I firmly believe that no prophet, no God, no entity worth worshipping would ask me to sacrifice my children for “truth.” I always found the Old Testament story of Abraham being told by an angel to spear the heart of his own son harrowing. If God ever gave me a similar test of devotion, I would lie at his feet and tell him to go ahead and smite me.
These were the facts I previously omitted from my diary. But the sweet stories detailing my adoration of my daughter Lydia were real. My grief and pain, sometimes expressed but often glossed-over, was real. The rest was mostly bullshit. I am endeavoring to be journalistically honest this time – even if it’s only with myself.
Why the lack of authenticity over the last 38 years of my life? The list is so long: (1) Growing up Mormon. (2) Perfectionistic tendencies. (3) Parents with unrealistically high expectations, bent on appearances (4) My husband’s expectations, and the “eternal” vows I made to him as a stupid teenager. (5) Oldest child syndrome. (6) The hunger to fit in to my family and Mormon culture, which required constant dishonesty on my part.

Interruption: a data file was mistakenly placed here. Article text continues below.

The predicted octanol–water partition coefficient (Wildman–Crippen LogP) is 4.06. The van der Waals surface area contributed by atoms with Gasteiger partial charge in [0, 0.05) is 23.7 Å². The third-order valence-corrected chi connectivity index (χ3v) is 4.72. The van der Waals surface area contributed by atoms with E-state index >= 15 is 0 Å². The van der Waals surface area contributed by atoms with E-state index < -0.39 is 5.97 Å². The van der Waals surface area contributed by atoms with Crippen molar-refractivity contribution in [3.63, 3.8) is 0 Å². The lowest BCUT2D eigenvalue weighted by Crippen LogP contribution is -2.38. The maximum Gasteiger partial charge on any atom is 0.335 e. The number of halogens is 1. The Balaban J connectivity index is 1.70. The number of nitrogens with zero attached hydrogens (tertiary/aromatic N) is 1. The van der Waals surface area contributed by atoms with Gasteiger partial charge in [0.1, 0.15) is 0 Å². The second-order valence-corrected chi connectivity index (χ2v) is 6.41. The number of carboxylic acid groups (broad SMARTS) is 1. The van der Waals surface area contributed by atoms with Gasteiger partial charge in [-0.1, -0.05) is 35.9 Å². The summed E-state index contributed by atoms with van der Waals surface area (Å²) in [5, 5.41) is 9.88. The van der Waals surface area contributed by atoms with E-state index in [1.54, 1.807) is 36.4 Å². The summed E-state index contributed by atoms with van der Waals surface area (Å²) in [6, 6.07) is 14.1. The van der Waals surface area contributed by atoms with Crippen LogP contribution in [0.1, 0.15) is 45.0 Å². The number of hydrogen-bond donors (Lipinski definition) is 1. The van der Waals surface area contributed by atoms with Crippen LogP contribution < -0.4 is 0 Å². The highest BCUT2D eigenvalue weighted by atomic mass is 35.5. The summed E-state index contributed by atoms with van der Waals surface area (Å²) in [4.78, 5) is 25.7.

One by one, I have been shedding these lies, ridding them from my psyche and my life. But now, as a business owner, I am confronted with an entirely different reason to continue the farce – my school, my reputation, the public image I so carefully created, which is necessary for my security. I draw people to me with my false attractiveness, my friendliness, my glitter and makeup and shiny, clean life. Little girls want to grow up to be me, and their mothers pay me to be that ideal, because they want their little girls to become that ideal. And so, the farce continues. Different causes, same result.
I wonder if there will ever exist in this world a person who really knows me. So far, I don’t think so. This might be the only avenue to make that true. Maybe one of my kids will want to read this at some point, to try to understand the complicated mess that was their mother. Or maybe they really won’t care to bother. Maybe I wouldn’t want them to see the real me, anyway – their distorted version might be so much better. My friends know bits and pieces. Jared knows a lot, though his perception is always clouded by – well, by his incapacity to grasp my depth.